Author Response

Thank you for your positive and constructive review of our paper. Our replies to the two suggestions are copied below:

1) A large proportion of those reporting face recognition difficulties did not meet criteria for impairment on any of the tests.  How do you interpret this finding?  Do some of those individuals have a weaker form of prosopagnosia and others have something like an “imposter syndrome” for their face recognition abilities?  Much of the paper at least implicitly assumes some some kind of binary threshold for developmental prosopagnosia as an ideal (e.g., use of cutoff scores, establishment of dissociations on the basis of statistical thresholds, discussion of potentially adjusting cutoff scores for either CFMT/CFPT or FFT, discussion of whether impairment of one domain vs. two should suffice, etc.).  I note though that in Figures 1 and 2 there is a fair amount of overlap between the “DPs” and the controls indicating a continuum of facial recognition abilities.  Beyond the diagnostic and definitional issues of developmental prosopagnosia already raised in the paper, do you think your results may also have implications for whether we think of developmental prosopagnosia as a binary vs. spectrum phenomenon (or a spectrum with dissociable dimensions)?

Thank you for raising these issues. The issue of whether DP is a categorical or dimensional condition is theoretically important and has not yet been resolved. Unfortunately the data reported here cannot answer this question in a robust way, but we acknowledge that many researchers take the "continuum" perspective, although there has been no substantial attempt to date to grade real-world severity with scores on objective tests. This most likely results from an absence of reliable tools that can either quantify subjective experience or objective performance - particularly given the forced-choice nature of tests such as the CFMT. Our paper aimed to focus on objective tests, and, as the reviewer acknowledges below, we didn't collect any graded scores on real-world severity. On the basis of the available data and the limitations of existing tools we do not feel we can speculate on dimensionality in a meaningful way - likely rather a different information-processing approach is needed to assess the qualitative processing of faces. Nevertheless, we have amended the manuscript to acknowledge this important question (p. 14, para 4) and thank the reviewer for the thoughtful comment.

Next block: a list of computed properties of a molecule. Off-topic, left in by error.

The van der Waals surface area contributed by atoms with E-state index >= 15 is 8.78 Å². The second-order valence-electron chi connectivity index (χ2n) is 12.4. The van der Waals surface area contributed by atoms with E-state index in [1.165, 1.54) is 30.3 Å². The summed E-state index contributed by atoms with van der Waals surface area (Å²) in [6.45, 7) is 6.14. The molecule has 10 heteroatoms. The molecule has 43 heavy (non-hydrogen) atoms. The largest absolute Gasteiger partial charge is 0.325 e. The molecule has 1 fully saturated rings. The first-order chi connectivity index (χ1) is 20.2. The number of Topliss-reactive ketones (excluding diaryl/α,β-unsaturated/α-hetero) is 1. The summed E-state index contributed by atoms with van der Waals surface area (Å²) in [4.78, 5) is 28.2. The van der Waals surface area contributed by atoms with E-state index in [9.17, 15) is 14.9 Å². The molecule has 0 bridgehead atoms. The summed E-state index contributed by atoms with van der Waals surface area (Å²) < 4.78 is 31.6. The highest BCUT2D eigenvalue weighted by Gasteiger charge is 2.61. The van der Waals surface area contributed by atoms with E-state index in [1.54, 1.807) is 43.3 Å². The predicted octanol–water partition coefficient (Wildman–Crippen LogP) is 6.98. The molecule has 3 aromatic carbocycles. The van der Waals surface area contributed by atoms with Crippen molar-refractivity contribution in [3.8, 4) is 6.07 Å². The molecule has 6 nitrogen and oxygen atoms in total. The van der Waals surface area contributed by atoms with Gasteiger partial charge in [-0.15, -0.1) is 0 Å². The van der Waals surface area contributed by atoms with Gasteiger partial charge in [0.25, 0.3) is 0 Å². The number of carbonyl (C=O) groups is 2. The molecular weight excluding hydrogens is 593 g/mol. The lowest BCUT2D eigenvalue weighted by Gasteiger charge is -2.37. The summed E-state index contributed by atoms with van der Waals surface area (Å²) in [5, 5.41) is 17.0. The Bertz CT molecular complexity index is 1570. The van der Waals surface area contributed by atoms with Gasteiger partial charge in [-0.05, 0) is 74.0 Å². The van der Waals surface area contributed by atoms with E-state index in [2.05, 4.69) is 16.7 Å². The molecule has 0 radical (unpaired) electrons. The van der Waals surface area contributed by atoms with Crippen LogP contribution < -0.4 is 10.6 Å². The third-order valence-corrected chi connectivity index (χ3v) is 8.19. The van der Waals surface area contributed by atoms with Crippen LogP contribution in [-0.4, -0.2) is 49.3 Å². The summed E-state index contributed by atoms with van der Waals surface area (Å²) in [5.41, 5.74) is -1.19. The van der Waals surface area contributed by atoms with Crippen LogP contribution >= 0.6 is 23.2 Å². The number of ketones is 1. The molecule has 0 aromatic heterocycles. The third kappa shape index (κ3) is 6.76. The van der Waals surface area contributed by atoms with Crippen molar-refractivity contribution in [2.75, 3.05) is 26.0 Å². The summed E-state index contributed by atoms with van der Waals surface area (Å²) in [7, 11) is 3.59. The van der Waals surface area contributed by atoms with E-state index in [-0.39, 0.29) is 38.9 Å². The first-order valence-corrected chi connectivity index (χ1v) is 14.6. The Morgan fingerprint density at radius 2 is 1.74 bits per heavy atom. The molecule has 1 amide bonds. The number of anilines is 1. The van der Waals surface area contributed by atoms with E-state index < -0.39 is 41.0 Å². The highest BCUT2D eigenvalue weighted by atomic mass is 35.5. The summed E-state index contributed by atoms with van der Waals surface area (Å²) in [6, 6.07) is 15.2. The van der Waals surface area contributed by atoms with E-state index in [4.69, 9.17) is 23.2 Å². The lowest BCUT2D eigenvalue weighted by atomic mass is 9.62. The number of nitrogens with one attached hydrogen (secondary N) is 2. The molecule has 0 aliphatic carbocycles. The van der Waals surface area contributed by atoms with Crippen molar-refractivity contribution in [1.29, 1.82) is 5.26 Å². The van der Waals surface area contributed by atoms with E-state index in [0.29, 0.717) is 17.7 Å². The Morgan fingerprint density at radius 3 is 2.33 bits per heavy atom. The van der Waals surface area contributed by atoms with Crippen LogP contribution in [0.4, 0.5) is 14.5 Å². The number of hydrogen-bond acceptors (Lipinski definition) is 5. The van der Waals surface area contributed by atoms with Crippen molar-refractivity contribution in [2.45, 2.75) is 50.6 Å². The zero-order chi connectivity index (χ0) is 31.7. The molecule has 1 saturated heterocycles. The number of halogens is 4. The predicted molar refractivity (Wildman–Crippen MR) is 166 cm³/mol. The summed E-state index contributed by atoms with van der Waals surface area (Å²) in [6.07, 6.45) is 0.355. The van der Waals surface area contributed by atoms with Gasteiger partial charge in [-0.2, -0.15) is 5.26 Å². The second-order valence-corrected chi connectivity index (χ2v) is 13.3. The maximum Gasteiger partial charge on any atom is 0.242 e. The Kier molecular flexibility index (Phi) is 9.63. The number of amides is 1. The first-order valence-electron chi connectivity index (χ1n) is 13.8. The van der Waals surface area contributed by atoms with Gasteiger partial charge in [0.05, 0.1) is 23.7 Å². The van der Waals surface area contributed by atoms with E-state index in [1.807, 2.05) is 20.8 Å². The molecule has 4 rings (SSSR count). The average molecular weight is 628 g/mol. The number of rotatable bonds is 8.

2). Very relatedly, among the diagnostic and definitional issues of prosopagnosia raised in the present paper, one that did not get much treatment was the issue of insight into one’s condition.  The sample of “DPs” of the current study (and in most DP studies) would be persons who have high insight into their condition because of how they were (self)selected.  Also, a few control participants showed evidence of impairment on at least one assessment.  Though it is reasonable to consider those in the controls as occurring “by chance” because of the relatively small number of those cases, it is not impossible that a few of the control participants had developmental prosopagnosia, but had low/no insight into their condition.  I realize that a subjective assessment of the severity of ones own facial recognition deficit was not included in the battery of tests of this study, so it is not possible to investigate such questions of insight (or “imposter syndrome”) with your data.  However, as speculation, what value, if any, do you think such self-reported assessment may have in the diagnosis and understanding of developmental prosopagnosia?  Incidentally, I recently published a paper attempting to tackle this issue of insight, in addition to other issues similar to those raised in the present paper, that you may find interesting (Arizpe, et al, 2019, Behavioral Research Methods, https://doi.org/10.3758/s13428-018-01195-w).  We have also made our data from that study publicly available so anyone interested in these issues can access the data themselves (n = 1,518 from general population, CMFT, FFT, +subjective assessment).

Again, we would like to thank the reviewer for this thoughtful comment. We did address the issue of self-report to some extent in the initial draft of the manuscript (p. 14, para 4), and we have now extended this discussion in the same paragraph, and included the recommended citation. Again, as we state in our response to Point 1, we do not feel that we can speculate too strongly on this issue based on our data - which perhaps raises more questions about diagnosis than it answers. Indeed, it is unclear whether such a large proportion of people did not reach objective diagnostic criteria for DP because (a) they have a lack of insight, (b) the diagnostic criteria are incorrect and do not allow for self-report, or (c) the currently available objective tests are not accurate enough/allow compensatory processing/do not capture real-world face recognition abilities. We have now included this in our discussion (p. 14, para 4), and re-highlighted our existing recommendation that self-report may be particularly necessary for the diagnosis of older adults, for whom computerized tests are less reliable. We hope this addresses the reivewer's thoughts as much as we feel able to from the current data.

Many thanks once again for these useful and insightful comments.